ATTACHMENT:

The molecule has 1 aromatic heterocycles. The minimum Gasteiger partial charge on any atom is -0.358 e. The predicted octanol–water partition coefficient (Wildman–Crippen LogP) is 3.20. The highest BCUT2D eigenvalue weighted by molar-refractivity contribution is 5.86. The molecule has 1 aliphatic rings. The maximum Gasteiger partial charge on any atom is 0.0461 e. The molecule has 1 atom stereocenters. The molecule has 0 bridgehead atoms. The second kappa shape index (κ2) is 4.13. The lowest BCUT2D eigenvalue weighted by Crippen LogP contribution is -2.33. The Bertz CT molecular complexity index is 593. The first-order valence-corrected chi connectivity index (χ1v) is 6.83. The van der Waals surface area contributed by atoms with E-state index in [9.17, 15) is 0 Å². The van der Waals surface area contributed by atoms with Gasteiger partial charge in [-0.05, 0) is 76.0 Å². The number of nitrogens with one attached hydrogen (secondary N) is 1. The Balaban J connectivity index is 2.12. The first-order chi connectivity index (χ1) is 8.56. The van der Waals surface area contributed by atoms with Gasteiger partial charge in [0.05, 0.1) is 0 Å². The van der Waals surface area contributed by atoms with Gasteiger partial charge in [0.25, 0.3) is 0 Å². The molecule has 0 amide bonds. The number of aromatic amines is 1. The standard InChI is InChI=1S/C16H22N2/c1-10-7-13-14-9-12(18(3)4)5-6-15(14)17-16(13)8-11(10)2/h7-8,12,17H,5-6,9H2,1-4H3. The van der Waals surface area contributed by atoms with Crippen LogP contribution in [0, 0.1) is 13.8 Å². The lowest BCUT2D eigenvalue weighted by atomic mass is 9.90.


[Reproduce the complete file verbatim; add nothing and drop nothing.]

The molecule has 1 aromatic heterocycles. The minimum Gasteiger partial charge on any atom is -0.358 e. The predicted octanol–water partition coefficient (Wildman–Crippen LogP) is 3.20. The highest BCUT2D eigenvalue weighted by molar-refractivity contribution is 5.86. The molecule has 1 aliphatic rings. The maximum Gasteiger partial charge on any atom is 0.0461 e. The molecule has 1 atom stereocenters. The molecule has 0 bridgehead atoms. The second kappa shape index (κ2) is 4.13. The lowest BCUT2D eigenvalue weighted by Crippen LogP contribution is -2.33. The Bertz CT molecular complexity index is 593. The first-order valence-corrected chi connectivity index (χ1v) is 6.83. The van der Waals surface area contributed by atoms with E-state index in [9.17, 15) is 0 Å². The van der Waals surface area contributed by atoms with Gasteiger partial charge in [-0.05, 0) is 76.0 Å². The number of nitrogens with one attached hydrogen (secondary N) is 1. The Balaban J connectivity index is 2.12. The first-order chi connectivity index (χ1) is 8.56. The van der Waals surface area contributed by atoms with Gasteiger partial charge in [0.05, 0.1) is 0 Å². The van der Waals surface area contributed by atoms with Gasteiger partial charge in [0.25, 0.3) is 0 Å². The molecule has 0 amide bonds. The number of aromatic amines is 1. The standard InChI is InChI=1S/C16H22N2/c1-10-7-13-14-9-12(18(3)4)5-6-15(14)17-16(13)8-11(10)2/h7-8,12,17H,5-6,9H2,1-4H3. The van der Waals surface area contributed by atoms with Crippen LogP contribution in [0, 0.1) is 13.8 Å². The lowest BCUT2D eigenvalue weighted by atomic mass is 9.90.